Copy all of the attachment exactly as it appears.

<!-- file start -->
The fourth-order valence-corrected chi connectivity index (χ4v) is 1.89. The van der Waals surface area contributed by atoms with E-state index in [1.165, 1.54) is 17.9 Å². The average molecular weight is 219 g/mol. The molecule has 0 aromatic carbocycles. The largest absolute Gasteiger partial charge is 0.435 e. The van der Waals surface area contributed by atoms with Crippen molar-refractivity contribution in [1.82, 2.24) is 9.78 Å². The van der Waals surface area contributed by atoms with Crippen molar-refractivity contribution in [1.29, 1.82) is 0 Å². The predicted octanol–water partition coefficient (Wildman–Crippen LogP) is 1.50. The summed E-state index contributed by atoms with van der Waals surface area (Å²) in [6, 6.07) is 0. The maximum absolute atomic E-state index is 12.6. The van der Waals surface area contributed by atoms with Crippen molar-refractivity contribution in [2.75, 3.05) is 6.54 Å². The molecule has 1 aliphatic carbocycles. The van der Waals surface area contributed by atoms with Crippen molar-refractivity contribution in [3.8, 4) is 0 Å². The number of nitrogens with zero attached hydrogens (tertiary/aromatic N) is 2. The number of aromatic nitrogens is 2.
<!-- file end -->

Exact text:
The fourth-order valence-corrected chi connectivity index (χ4v) is 1.89. The van der Waals surface area contributed by atoms with E-state index in [1.165, 1.54) is 17.9 Å². The average molecular weight is 219 g/mol. The molecule has 0 aromatic carbocycles. The largest absolute Gasteiger partial charge is 0.435 e. The van der Waals surface area contributed by atoms with Crippen molar-refractivity contribution in [1.82, 2.24) is 9.78 Å². The van der Waals surface area contributed by atoms with Crippen molar-refractivity contribution in [1.29, 1.82) is 0 Å². The predicted octanol–water partition coefficient (Wildman–Crippen LogP) is 1.50. The summed E-state index contributed by atoms with van der Waals surface area (Å²) in [6, 6.07) is 0. The maximum absolute atomic E-state index is 12.6. The van der Waals surface area contributed by atoms with Crippen molar-refractivity contribution in [2.75, 3.05) is 6.54 Å². The molecule has 1 aliphatic carbocycles. The van der Waals surface area contributed by atoms with Crippen molar-refractivity contribution in [3.8, 4) is 0 Å². The number of nitrogens with zero attached hydrogens (tertiary/aromatic N) is 2. The number of aromatic nitrogens is 2.